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Supermetrics

Converting dev environments to Apple Silicon

Duleepa Wijayawardhana
・6 min read

Or "How I learned to stop worrying and love the Apple Silicon bomb"

By now, if you are a developer working on Macs, you're probably in the process of figuring out whether everything you have will be able to run on an Apple Silicon computer. Yep, the hype is real, and it's everywhere. Of course, if you believe the hype, the ARM chips powering the new Mac can do everything from make you coffee without a second thought or even write your code for you ;) To be fair, and this is not a review of the Apple Silicon Macs, I do have to say the machine is quite nice.

The reality is that Apple will switch to ARM chips, and as devs, we need to be prepared. So this past weekend, faced with a shortage of Intel Macbook Pros for our new devs, we sat down to make it all work for our Supermetrics developers.

I’ll walk you through the differences we found and what we had to do to convert, hoping that others will find it helpful.

The following is a summary of what we had to do in the barest of bones:

  • prepare for slightly different paths on the M1 and some slightly different libraries
  • get the latest version of Docker
  • use buildx to compile the containers on the various environments (Mac Intel, Arm64)

     

Step 1: Preparing for the new local environment

Supermetrics develops locally on as close to a duplicate of our production systems as possible. Each of our devs has a standard setup and a command-line tool that enables any dev to start, stop and debug their local setup. The tool also allows the clearing of caches, manipulating logs, and so on. While not perfect, it does the trick.

While our internal tools sort of worked “out of the box”, we first had to get the M1 machine simply running all the libraries we use. Luckily, homebrew is already functional for Apple Silicon. If you have any scripts that assume where brew is installed, be warned that the default is different from a Mac Intel: /usr/local for Mac Intel, /opt/homebrew on the Apple Silicon.

For all our bash scripts, we needed to detect both the system and the chip now. Some of our devs are on Linux boxes as well :).

For reference, here's the bash that we used:

#!/usr/bin/env bash

function check_system() {

 unameOut="$(uname -s)"
 local op_sys=""
 case "${unameOut}" in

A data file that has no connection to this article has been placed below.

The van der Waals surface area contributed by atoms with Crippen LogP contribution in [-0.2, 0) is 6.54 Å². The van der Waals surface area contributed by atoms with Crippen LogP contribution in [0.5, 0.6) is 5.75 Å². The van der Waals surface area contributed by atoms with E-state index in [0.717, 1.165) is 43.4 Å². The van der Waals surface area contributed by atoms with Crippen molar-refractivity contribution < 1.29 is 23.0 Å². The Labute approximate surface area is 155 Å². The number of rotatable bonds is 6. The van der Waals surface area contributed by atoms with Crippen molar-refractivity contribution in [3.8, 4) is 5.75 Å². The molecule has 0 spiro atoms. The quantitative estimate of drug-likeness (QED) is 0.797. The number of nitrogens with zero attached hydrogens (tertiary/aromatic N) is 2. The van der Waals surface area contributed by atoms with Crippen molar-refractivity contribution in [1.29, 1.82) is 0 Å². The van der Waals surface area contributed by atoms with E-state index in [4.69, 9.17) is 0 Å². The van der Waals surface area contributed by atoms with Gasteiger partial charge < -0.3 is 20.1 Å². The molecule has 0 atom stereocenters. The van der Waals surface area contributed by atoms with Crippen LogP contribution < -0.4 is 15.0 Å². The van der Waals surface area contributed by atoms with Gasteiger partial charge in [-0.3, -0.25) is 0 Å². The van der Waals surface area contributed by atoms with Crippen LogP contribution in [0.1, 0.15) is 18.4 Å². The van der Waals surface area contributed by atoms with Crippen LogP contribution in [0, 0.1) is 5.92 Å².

Linux*)     op_sys=Linux;;
     Darwin*)    op_sys=Mac;;
     *)          op_sys="UNKNOWN:${unameOut}"
 esac

 echo $op_sys
}

function check_chip() {
 unameMOut="$(uname -m)"
 local op_chip=""
 case "${unameMOut}" in
     arm64*)     op_chip=Arm;;
     x86_64*)    op_chip=Intel;;
     *)          op_chip="UNKNOWN:${unameMOut}"
 esac

 echo $op_chip
}

check_system
check_chip
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There were some minor changes to our installation scripts — making sure that all the libraries can be installed at the same version — but by and large, the community has come through with fixes to almost everything we use.

 

Step 2: Checking out Docker

As of June 2021, Docker Desktop runs great on Apple Silicon. So go get it.

Next step, fire up all our containers and hope that everything works... and boom. Nope. Well... ok, sort of.

Here's the important thing, yes your Intel AMD64 images will run on Apple Arm64, and they’ll do that in emulation. But hey, wasn't the whole point of doing this to try and avoid emulation.

Our servers are custom compiled versions of PHP, Python, and a host of other libraries. So, of course, it's time to compile. But here's a description of our local systems.

In short,

  • Redis and RedisInsight
  • MySQL (5.6, 5.7, 8.0)
  • Jwilder/Nginx-proxy (every dev shop should use it — a future blog post maybe!)
  • Various custom compiled debug versions of our production systems

You can run all containers by specifying the platform to emulate — but our goal was to allow our tools to seamlessly call docker-compose without having to worry if they were running on a Linux, Mac Intel, or a Mac Apple Silicon System.

In addition, MySQL 5.6 and MySQL 5.7 official images are not provided as Arm64 images :(

 

Step 3: Compiling all the containers

To make the whole thing seamless, the best way is to recompile the images you can to Arm64 versions or make sure that the source has Arm64 versions.

To get everything working, here’s what we did (exact commands follow):

  1. Where previously we would reference the official image directly in our docker-compose files (like mysql:5.6), we now recompile even official images into our container registry (Google Container Registry – GCR). For example, local_mysql was an image that we created and tagged into three different versions: 5.6, 5.7 and 8.0 but also stored as emulated Arm64.
   FROM --platform=linux/amd64 mysql:5.6